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Are you “should-ing” on yourself?

I can’t tell you how many of my students through the years have come to me to ask if their progress is “normal”.  “How far along should I be by now?”  “Should my child already be finished this book?”  Many of my students have also said to me “I should be able to play faster by now!”  “I should be able to play without squeaking!”

Well, let me tell you that I have these thoughts too…  Particularly things like “I should be able to play this easily, I am a professional!”  “I should be better at playing in high positions, I am a professional!”  For me, my should statements always end with “I am a professional!”

So here is the thing…  the word should is not serving any of us!

It doesn’t matter if you “should” be able to do something…  Playing an instrument is a highly complicated thing that really none of us “should” be able to do!  I think it is amazing that any of us can do it at all! 

When I am struggling with a piece that we are playing in Symphony NB, it doesn’t matter if I think that I should be able to play it easily.  What matters is where I am now, and what I am going to do to get to where I want to be!

So, if I am working on a piece for the symphony that is faster than I can play, I start working on it slowly.  I get out my metronome, and I work on speeding it up.  If I am working on a piece that is in high positions, I figure out my fingerings and shifts, then I set out to practice, again with my metronome, but also with my tuner!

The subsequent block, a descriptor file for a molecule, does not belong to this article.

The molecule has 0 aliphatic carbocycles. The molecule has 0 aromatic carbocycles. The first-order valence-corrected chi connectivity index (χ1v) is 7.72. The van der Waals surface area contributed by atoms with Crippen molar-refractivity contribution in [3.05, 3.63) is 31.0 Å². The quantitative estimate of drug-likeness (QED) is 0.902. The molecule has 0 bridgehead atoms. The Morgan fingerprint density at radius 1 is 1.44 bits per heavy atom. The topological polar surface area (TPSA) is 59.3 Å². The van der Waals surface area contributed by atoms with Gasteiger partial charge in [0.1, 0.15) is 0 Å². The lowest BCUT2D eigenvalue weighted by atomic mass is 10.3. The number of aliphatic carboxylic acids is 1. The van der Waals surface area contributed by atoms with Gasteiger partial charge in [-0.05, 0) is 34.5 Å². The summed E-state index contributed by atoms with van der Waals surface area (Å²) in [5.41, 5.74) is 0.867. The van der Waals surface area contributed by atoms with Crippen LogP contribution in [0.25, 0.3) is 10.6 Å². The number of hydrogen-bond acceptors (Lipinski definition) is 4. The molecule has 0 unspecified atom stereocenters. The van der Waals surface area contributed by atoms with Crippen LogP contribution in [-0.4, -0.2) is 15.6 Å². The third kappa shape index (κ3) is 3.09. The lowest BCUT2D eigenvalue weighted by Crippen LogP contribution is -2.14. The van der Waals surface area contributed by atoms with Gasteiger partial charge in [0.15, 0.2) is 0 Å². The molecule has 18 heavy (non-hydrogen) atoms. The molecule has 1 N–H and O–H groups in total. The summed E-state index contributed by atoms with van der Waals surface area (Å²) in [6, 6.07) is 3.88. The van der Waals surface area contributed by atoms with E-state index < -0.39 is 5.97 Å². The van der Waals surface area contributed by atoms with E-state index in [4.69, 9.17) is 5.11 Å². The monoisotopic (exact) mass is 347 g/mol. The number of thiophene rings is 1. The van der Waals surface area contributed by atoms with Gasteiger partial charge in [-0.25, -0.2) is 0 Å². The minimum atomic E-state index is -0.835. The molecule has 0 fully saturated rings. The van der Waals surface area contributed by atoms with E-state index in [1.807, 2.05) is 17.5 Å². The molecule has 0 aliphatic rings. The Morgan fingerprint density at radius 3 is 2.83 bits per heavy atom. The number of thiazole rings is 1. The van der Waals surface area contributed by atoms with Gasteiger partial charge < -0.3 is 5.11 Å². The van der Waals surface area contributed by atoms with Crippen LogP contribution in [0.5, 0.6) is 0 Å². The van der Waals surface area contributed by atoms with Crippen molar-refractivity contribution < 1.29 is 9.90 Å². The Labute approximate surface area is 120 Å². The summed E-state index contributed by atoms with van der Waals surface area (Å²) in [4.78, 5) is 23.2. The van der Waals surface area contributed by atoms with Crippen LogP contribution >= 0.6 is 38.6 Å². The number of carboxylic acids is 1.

We all need to let go of this idea of “should”.  It doesn’t matter how fast someone else has learned something or whether they are playing better that us.  What we need to do is do an analysis of where we in fact currently are.  It is important to pay attention to where we actually are, and not where we want to be in this first step. 

Next, we need to figure out where it is that we want to be.  For me with Symphony music, I head to YouTube and listen to recordings of the music.  I use this to find out what speed I can expect the piece to go.  This gives me my goal.

Step 3 is to come up with a plan.  For me this includes scheduling my practice time and figuring out what tools and techniques I am going to use.  Usually where my issues are generally speed and playing in high positions, I know that my tools and tactics are going to be repeating the passages with my metronome and tuner.

And finally, execute the plan.  None of this works without actual execution.  It does me no good to come up with a plan and then spend my time playing fiddle music that I enjoy playing and can always play well. 

By spending time thinking about “should”, we are simply beating ourselves up without getting any closer to what we want! 

So, I give you permission to release your concern about what other people are doing, or what they are achieving.  I want you to go ahead, assess where you are, figure out where you want to be, make a plan, and then execute it!

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